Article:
A small extension to the south straddling Buchanan and Dundas St's. In addition intent to glaze over Buchanan Street has been aired by Glaswegian businessman James Mortimer, rationale behind such a move being to bring al fresco dining and a more comfortable pedestrian experience by apeing the successful arcade format. For such ambition to be realised however will require engineering solutions sympathetic to an irregular and historic roofline whilst preventing impediment of the axial vista by support columnns, coupled with the not inconsiderable challenge of marshalling support from retailers in financing the endeavour.
Opinion Proper interaction between Buchanan Galleries and the first class adjacent transport infrastructure is essential and this site directly above both Buchanan underground and Queen St rail lines is critical. The present subway entrance impedes flow around a critical section of Buchanan St, a new entranceway incorporated within the basement of this build could help fully integrate underground and main line train services whilst drawing enormous captive custom.
Glasgow's raw numbers retail floor space expansion has been impressive even if the spaces housing them are less so. Of the new arrivals Buchanan Galleries is the most significant as like it or not it will represent significant expansion of the city centre which should grant it a degree of staying power where some of the more ephemeral out of towners may suffer. An expanding economy drives such change and to a large extent such developments feed off one another, investment thus far has only served to escalate an ongoing retail war. That said no war is fought without casualties and some form of Darwinism is likely to manifest itself before long but such churn is necessary for the city to settle at a higher level of retail provision.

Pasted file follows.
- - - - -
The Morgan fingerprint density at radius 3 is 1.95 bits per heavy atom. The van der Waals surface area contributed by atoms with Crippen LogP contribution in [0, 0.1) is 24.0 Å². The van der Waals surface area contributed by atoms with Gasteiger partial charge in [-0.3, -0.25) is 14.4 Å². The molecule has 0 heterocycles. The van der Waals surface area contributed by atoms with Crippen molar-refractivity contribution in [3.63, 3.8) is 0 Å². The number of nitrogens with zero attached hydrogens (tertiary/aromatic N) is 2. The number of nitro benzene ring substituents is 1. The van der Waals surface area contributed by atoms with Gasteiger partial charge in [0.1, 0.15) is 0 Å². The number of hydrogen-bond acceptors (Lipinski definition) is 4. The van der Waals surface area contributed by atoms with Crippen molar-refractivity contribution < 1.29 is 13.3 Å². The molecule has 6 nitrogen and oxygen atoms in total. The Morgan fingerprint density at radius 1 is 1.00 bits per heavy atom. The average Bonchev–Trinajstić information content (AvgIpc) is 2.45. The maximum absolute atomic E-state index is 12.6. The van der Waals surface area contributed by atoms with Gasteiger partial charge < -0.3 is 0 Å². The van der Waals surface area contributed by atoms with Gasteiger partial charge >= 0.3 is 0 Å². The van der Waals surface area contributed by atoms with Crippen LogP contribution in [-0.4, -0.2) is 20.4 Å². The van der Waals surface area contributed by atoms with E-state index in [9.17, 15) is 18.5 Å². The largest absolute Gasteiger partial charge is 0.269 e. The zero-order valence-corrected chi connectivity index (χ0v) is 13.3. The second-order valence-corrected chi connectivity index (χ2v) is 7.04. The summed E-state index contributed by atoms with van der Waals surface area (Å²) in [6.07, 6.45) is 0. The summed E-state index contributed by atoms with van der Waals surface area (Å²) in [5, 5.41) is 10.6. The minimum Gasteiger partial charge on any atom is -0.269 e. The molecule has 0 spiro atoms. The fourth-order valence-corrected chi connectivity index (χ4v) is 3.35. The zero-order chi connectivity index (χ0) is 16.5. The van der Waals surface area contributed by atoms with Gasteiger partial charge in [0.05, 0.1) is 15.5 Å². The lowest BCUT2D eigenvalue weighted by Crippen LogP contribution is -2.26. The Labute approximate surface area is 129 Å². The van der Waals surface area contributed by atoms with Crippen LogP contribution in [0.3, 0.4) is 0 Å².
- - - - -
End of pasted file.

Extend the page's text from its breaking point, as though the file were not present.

Proposals aim to establish the St Enoch Centre as Glasgow's primary retail centre by constructing a bold new entrance complementing ongoing regeneration of Dixon Street. New entrances will employ harmonised design heightening brand identity further enhanced by innovative lighting techniques lending the centre impressive night presence. Internally the complex will be refurbished to provide updated retail accommodation and expanded leisure facilities.
Surface parking to the Centre's eastern Stockwell Street boundary will be brought back into economic use. Lands off vision opposite will see Casino, restaurant, cinema, bars, residential and leisure led regeneration. St Enoch Square will be transformed into an events space with large multimedia screen, entrance canopies to St Enoch Underground Station are to be replaced with granite and glass structures complementing those at Buchanan Street and a circular grid of water jets and uplighters will occupy the southern end of the square. It later emerged that attempts spearheaded by Ivanhoe Cambridge to facilitate interplay of an enhanced St Enoch Centre with the subway system by way of a dedicated entrance have been obstructed by notoriously militant subway employees. Fear of obligation to provide a 24/7 service has stoked determination to aspic current favourable terms, feeding wider calls for urgent mechanisation of the system in order to ease the burden of exorbitant staffing costs.
This extension can only improve upon the present amenity of St Enoch’s Square particularly with the replacement of an existing wall of stairs and service yard with associated bar, outdoor café and multimedia screen. It's also heartening to see large scale retail investment continue in the city centre after the spate of out of town development. Design ambition has been tempered from an initial 7 storey fin down to a 5 storey atrium entrance which succeeds in providing useable floorspace but fails in becoming a landmark.
This lack of height is also apparent along the St Enoch Sq frontage where it should have been possible to at least equal the presence of existing buildings along the western square boundary, some office/residential/leisure space could and should have been stacked above the retail. Internally higher levels could have been further decluttered exposing inner retail to greater light and volume maximising the asset that the great roof provides in distinguishing this mall from competitors.
East Kilbride Town Centre
Developer - Retail Property Limited Partnership
Retail space -
Cost - £400 million
Location - East Kilbride Town Centre
Status - Approved
Start date - End 2006
Completion date - 2012-13